The study has several limitations. This study was conducted in a district of Sri Lanka. To change the policy it is better to consider evidence from a national study. Collected data solely depended on the information given by the participants. Still there is a risk of recall bias specially assessing symptoms and signs. Even though the laboratory adopted several measures of controlling the quality of assessing IgG, the sensitivity and the specificity of the test may vary for a minute change in human behaviour.

Conclusions

The overall sero-prevalence of HAV was 80.7% among the population of the district of Gampaha. Least percentage of age related sero-prevalence was observed among the age group of 1 to 30 year while it reached to 90% after 31 years and 100% after the age of 70 years. Sero-prevalence of HAV among males (77.7%), females (82.2%), urban population (83%) and rural (80.2%) populations were fairly equal. Periodical serological testing should be done in order to find shifting of endemicity among the population since nearly a 4% increase in sero-positivity can be observed after 42 years. Serological confirmation must be given priority in assessing the burden of disease frequency of HAV.

Abbreviations

CI:

confidence intervals

GND:

Grama-Niladari’ Divisions

HAV:

Hepatitis A virus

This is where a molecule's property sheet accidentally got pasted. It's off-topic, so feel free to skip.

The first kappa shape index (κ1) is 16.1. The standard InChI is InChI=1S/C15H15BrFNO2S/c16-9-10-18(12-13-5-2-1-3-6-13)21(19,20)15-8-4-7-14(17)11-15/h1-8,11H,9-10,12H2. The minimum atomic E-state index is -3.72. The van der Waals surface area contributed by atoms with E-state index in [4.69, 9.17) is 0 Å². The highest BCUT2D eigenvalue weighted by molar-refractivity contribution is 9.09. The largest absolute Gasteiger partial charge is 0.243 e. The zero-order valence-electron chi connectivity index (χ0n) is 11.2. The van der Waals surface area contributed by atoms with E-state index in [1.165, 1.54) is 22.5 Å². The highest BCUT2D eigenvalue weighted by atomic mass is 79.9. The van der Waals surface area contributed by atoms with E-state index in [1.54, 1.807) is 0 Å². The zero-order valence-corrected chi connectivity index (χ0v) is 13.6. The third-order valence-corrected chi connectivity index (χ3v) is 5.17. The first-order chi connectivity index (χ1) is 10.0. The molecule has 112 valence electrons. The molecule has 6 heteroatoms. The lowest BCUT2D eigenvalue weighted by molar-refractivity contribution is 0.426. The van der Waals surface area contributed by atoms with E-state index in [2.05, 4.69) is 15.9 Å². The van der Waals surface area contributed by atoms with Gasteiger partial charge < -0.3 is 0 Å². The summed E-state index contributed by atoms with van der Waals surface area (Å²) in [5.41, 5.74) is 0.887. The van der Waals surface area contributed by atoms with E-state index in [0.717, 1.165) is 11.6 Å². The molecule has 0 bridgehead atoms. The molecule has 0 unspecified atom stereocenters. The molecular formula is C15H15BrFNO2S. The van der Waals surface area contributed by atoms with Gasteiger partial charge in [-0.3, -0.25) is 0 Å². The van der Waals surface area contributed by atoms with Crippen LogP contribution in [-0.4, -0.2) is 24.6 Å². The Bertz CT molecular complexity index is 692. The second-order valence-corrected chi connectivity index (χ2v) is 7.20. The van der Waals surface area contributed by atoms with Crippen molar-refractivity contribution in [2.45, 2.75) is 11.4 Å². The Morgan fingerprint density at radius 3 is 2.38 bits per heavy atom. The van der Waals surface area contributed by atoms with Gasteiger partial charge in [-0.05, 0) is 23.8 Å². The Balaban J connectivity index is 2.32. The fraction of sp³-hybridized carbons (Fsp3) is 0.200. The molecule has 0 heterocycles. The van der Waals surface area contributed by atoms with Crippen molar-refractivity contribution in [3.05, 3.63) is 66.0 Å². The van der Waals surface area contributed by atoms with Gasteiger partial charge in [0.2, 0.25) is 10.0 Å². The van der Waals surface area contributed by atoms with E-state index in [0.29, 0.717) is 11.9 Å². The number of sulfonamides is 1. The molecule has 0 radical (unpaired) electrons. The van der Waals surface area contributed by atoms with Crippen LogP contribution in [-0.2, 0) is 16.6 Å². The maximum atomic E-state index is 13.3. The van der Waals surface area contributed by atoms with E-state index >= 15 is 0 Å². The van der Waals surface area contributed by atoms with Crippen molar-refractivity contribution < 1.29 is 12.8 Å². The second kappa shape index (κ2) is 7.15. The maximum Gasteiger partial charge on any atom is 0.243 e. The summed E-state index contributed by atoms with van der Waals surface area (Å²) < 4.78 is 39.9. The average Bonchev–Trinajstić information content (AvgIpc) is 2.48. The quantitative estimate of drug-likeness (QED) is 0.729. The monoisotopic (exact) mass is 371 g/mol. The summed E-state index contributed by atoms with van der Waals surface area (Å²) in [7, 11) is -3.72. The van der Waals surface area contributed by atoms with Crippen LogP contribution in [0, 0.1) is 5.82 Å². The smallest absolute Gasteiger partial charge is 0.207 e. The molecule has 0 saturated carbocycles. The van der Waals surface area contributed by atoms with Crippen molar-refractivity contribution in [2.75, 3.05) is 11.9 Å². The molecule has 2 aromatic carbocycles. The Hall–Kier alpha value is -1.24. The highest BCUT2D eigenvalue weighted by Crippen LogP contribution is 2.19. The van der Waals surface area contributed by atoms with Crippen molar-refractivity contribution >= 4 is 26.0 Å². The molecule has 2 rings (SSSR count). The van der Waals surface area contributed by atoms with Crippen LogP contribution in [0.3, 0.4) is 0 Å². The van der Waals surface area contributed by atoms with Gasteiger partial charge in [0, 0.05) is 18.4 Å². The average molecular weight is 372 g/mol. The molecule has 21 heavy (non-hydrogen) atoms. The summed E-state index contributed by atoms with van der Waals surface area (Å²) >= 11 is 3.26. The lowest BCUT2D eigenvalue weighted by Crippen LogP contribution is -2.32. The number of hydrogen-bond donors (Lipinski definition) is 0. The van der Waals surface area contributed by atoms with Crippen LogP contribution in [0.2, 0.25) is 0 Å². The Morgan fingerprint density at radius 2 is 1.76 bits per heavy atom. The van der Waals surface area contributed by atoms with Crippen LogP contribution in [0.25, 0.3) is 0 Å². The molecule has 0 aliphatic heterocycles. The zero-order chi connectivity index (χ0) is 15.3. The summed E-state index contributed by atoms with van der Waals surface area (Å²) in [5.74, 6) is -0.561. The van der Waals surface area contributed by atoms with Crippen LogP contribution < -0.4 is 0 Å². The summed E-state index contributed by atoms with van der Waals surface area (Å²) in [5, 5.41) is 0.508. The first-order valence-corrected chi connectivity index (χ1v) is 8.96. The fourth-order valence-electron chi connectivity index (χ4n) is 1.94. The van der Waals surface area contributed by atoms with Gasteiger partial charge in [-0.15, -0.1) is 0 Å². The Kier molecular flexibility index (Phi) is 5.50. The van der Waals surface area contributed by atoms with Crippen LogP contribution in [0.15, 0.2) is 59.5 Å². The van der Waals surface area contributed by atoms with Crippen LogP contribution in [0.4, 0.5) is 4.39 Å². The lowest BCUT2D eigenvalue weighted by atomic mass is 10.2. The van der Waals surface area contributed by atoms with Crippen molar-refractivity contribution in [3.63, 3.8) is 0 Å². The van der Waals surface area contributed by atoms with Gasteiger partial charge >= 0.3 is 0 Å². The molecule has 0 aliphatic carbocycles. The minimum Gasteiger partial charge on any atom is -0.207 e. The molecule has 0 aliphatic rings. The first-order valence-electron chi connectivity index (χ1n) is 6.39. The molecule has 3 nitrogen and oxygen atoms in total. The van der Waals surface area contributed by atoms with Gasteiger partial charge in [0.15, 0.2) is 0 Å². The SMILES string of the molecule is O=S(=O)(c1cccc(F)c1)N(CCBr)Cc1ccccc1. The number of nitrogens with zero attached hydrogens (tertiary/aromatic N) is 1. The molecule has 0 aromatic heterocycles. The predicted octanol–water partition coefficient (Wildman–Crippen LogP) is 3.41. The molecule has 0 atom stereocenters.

PHNS:

Public Health Nursing Sister

SD:

Standard deviation

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Acknowledgements

We are grateful to the study participants, the data collectors and the Postgraduate Institute of Medicine, University of Colombo.

Funding

We hereby declare that the cost for serological tests (Research No: 65/2013) was funded by Medical Research Institute of the Ministry of Health, Sri Lanka. There wasn’t any influence from the aforementioned institute during the process of conducting or report writing of this research.

Availability of data and materials

The datasets used and/or analysed during the current study are available from the corresponding author on reasonable request.

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Contributions

NA participated in the design of the study, coordinated data collection, performed the statistical analysis and drafted the first version of the manuscript. CA participated in the design of the study, performed the statistical analysis, interpreted the data and helped to draft the manuscript. Both authors read and approved the final manuscript.

Corresponding author

Correspondence to Chrishantha Abeysena.

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The Ethics Review Committee of the Medical Research Institute of Sri Lanka granted ethical clearance. Written informed consent was obtained from each of the selected participants at the household during the study. In case of a child, consent was obtained from the parents’ or from the guardian. Confidentiality was maintained while handing over individual serological reports. Data collection dates were scheduled following prior permission from Regional Director of Health Services, Gampaha and from the relevant MOH.

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Ariyarathna, N., Abeysena, C. Sero-prevalence of viral hepatitis A in a district of Sri Lanka: a community based cross-sectional study. BMC Infect Dis 19, 443 (2019). https://doi.org/10.1186/s12879-019-4043-y

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Keywords

  • Community
  • Hepatitis
  • Sero-prevalence
  • Viral